No, it does not. Radio waves reflect off metal surfaces at very high frequencies, while they are absorbed by water. This poses a challenge when tracking products with metal or high water content. However, this issue can be mitigated through effective system design and engineering. In such cases, low and high frequency tags are more suitable for tracking products that contain water and metal. Interestingly, there are applications where low frequency RFID tags are employed to track metal automotive parts. If you are working on projects in metal environments, it is advisable to opt for specialized products designed specifically for such applications.

Find the page that can give you the best products here.

RFID tags may not work efficiently due to reflection from metal environments and absorption in liquid environments.

What is an active reader?

Active readers are readers that can read tags by employing various frequencies or different techniques to establish communication with the reader.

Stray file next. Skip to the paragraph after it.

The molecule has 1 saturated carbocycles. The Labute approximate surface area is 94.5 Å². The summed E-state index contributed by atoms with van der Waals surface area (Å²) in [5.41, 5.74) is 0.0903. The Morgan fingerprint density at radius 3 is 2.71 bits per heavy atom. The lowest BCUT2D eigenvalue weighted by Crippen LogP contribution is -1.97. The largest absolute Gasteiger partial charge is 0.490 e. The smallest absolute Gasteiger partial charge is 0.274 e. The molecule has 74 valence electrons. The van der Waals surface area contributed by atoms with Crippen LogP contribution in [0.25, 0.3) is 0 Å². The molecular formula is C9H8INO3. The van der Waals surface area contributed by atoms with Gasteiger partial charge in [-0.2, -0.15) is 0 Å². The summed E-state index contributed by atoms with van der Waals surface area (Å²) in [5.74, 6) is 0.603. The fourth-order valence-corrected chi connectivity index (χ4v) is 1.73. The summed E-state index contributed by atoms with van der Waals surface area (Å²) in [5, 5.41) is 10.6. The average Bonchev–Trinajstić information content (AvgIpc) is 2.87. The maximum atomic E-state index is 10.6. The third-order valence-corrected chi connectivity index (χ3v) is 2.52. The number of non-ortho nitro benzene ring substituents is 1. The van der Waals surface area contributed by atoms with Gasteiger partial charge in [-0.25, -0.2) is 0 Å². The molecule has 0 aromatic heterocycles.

What is a smart and a primitive reader?

While these terms are not universally standardized, the majority of individuals employ the term smart reader to describe a reader capable of data filtering, application execution, and support for various protocols. In essence, a smart reader is akin to a computer that can communicate with tags. Conversely, a primitive reader is a straightforward device that can read only one type of tag using a single frequency and protocol. This type of reader lacks data filtering capabilities and cannot store tag information.

What is reader collision?

A challenge associated with RFID technology is the possibility of reader collision, where the signal from one reader interferes with the signal from another. To address this issue, one approach is to divide the time into multiple passes. This means that readers communicate with tags at different times, preventing collisions. However, this approach can result in a tag being read twice when two readers overlap in a specific area. To avoid this, the system needs to be configured in a way that ensures when a tag is read by one reader, the other reader does not read it again.

For more information on choosing the right reader, you can refer to this page.